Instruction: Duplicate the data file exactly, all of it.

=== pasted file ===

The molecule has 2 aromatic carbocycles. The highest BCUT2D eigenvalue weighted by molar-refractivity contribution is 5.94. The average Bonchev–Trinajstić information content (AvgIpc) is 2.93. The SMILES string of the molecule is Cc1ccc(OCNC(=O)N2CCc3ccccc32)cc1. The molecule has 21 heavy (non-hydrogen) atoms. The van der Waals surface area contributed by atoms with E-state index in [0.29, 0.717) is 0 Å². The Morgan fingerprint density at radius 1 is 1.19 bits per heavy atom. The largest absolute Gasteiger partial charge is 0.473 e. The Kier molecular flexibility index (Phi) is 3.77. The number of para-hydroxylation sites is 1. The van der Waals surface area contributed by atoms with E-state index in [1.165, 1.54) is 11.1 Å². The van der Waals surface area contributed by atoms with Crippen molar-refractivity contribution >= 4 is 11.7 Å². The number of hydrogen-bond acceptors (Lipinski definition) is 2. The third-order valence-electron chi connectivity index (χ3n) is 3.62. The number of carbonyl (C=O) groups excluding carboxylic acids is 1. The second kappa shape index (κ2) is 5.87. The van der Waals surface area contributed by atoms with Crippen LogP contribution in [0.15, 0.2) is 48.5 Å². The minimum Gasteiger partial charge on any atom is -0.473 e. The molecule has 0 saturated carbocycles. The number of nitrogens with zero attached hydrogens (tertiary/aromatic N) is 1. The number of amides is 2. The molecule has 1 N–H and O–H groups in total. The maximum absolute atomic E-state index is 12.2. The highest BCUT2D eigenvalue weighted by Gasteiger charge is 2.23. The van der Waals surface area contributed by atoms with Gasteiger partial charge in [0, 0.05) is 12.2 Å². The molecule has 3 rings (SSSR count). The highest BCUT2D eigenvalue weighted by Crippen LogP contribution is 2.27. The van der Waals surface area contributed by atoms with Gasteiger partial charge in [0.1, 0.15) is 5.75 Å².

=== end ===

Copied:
The molecule has 2 aromatic carbocycles. The highest BCUT2D eigenvalue weighted by molar-refractivity contribution is 5.94. The average Bonchev–Trinajstić information content (AvgIpc) is 2.93. The SMILES string of the molecule is Cc1ccc(OCNC(=O)N2CCc3ccccc32)cc1. The molecule has 21 heavy (non-hydrogen) atoms. The van der Waals surface area contributed by atoms with E-state index in [0.29, 0.717) is 0 Å². The Morgan fingerprint density at radius 1 is 1.19 bits per heavy atom. The largest absolute Gasteiger partial charge is 0.473 e. The Kier molecular flexibility index (Phi) is 3.77. The number of para-hydroxylation sites is 1. The van der Waals surface area contributed by atoms with E-state index in [1.165, 1.54) is 11.1 Å². The van der Waals surface area contributed by atoms with Crippen molar-refractivity contribution >= 4 is 11.7 Å². The number of hydrogen-bond acceptors (Lipinski definition) is 2. The third-order valence-electron chi connectivity index (χ3n) is 3.62. The number of carbonyl (C=O) groups excluding carboxylic acids is 1. The second kappa shape index (κ2) is 5.87. The van der Waals surface area contributed by atoms with Crippen LogP contribution in [0.15, 0.2) is 48.5 Å². The minimum Gasteiger partial charge on any atom is -0.473 e. The molecule has 0 saturated carbocycles. The number of nitrogens with zero attached hydrogens (tertiary/aromatic N) is 1. The number of amides is 2. The molecule has 1 N–H and O–H groups in total. The maximum absolute atomic E-state index is 12.2. The highest BCUT2D eigenvalue weighted by Gasteiger charge is 2.23. The van der Waals surface area contributed by atoms with Gasteiger partial charge in [0, 0.05) is 12.2 Å². The molecule has 3 rings (SSSR count). The highest BCUT2D eigenvalue weighted by Crippen LogP contribution is 2.27. The van der Waals surface area contributed by atoms with Gasteiger partial charge in [0.1, 0.15) is 5.75 Å².